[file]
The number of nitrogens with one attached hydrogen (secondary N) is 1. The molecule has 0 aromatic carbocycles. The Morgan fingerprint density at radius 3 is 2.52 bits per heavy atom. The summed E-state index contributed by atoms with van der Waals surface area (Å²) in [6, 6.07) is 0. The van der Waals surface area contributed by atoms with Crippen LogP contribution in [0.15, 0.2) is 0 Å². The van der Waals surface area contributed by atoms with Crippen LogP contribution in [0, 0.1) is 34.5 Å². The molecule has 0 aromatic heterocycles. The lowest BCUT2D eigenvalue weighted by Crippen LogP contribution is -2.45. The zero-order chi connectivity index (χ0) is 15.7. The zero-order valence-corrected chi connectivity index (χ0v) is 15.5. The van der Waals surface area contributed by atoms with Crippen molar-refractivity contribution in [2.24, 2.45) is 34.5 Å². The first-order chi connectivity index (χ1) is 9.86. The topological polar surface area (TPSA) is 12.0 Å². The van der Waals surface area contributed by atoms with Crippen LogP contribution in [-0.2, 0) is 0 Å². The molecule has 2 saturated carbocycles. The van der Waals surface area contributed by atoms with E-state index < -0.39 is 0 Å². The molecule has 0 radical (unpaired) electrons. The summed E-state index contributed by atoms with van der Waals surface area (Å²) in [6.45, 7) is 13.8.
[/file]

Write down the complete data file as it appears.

The number of nitrogens with one attached hydrogen (secondary N) is 1. The molecule has 0 aromatic carbocycles. The Morgan fingerprint density at radius 3 is 2.52 bits per heavy atom. The summed E-state index contributed by atoms with van der Waals surface area (Å²) in [6, 6.07) is 0. The van der Waals surface area contributed by atoms with Crippen LogP contribution in [0.15, 0.2) is 0 Å². The van der Waals surface area contributed by atoms with Crippen LogP contribution in [0, 0.1) is 34.5 Å². The molecule has 0 aromatic heterocycles. The lowest BCUT2D eigenvalue weighted by Crippen LogP contribution is -2.45. The zero-order chi connectivity index (χ0) is 15.7. The zero-order valence-corrected chi connectivity index (χ0v) is 15.5. The van der Waals surface area contributed by atoms with Crippen molar-refractivity contribution in [2.24, 2.45) is 34.5 Å². The first-order chi connectivity index (χ1) is 9.86. The topological polar surface area (TPSA) is 12.0 Å². The van der Waals surface area contributed by atoms with Crippen LogP contribution in [-0.2, 0) is 0 Å². The molecule has 2 saturated carbocycles. The van der Waals surface area contributed by atoms with E-state index < -0.39 is 0 Å². The molecule has 0 radical (unpaired) electrons. The summed E-state index contributed by atoms with van der Waals surface area (Å²) in [6.45, 7) is 13.8.